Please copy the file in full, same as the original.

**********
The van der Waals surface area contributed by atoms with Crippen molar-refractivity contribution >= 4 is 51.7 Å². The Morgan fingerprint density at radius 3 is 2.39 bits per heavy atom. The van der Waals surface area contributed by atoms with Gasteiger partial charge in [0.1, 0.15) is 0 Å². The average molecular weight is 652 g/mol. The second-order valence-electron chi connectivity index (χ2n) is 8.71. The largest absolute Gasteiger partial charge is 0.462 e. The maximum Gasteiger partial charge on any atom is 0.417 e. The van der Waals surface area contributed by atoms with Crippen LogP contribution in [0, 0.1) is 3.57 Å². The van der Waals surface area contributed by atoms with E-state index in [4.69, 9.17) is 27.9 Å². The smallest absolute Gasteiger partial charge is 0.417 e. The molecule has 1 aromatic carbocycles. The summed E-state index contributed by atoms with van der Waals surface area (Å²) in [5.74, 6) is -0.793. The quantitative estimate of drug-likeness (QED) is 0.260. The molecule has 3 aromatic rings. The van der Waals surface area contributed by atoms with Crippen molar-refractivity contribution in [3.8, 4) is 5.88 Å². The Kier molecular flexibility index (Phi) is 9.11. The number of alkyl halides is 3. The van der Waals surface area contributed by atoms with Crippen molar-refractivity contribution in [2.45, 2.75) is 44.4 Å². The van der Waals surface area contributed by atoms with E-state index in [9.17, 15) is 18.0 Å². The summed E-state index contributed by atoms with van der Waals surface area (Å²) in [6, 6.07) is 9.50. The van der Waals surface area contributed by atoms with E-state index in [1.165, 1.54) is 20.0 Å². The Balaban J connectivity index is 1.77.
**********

The van der Waals surface area contributed by atoms with Crippen molar-refractivity contribution >= 4 is 51.7 Å². The Morgan fingerprint density at radius 3 is 2.39 bits per heavy atom. The van der Waals surface area contributed by atoms with Gasteiger partial charge in [0.1, 0.15) is 0 Å². The average molecular weight is 652 g/mol. The second-order valence-electron chi connectivity index (χ2n) is 8.71. The largest absolute Gasteiger partial charge is 0.462 e. The maximum Gasteiger partial charge on any atom is 0.417 e. The van der Waals surface area contributed by atoms with Crippen LogP contribution in [0, 0.1) is 3.57 Å². The van der Waals surface area contributed by atoms with E-state index in [4.69, 9.17) is 27.9 Å². The smallest absolute Gasteiger partial charge is 0.417 e. The molecule has 1 aromatic carbocycles. The summed E-state index contributed by atoms with van der Waals surface area (Å²) in [5.74, 6) is -0.793. The quantitative estimate of drug-likeness (QED) is 0.260. The molecule has 3 aromatic rings. The van der Waals surface area contributed by atoms with Crippen molar-refractivity contribution in [3.8, 4) is 5.88 Å². The Kier molecular flexibility index (Phi) is 9.11. The number of alkyl halides is 3. The van der Waals surface area contributed by atoms with Crippen molar-refractivity contribution in [2.45, 2.75) is 44.4 Å². The van der Waals surface area contributed by atoms with E-state index in [9.17, 15) is 18.0 Å². The summed E-state index contributed by atoms with van der Waals surface area (Å²) in [6, 6.07) is 9.50. The van der Waals surface area contributed by atoms with E-state index in [1.165, 1.54) is 20.0 Å². The Balaban J connectivity index is 1.77.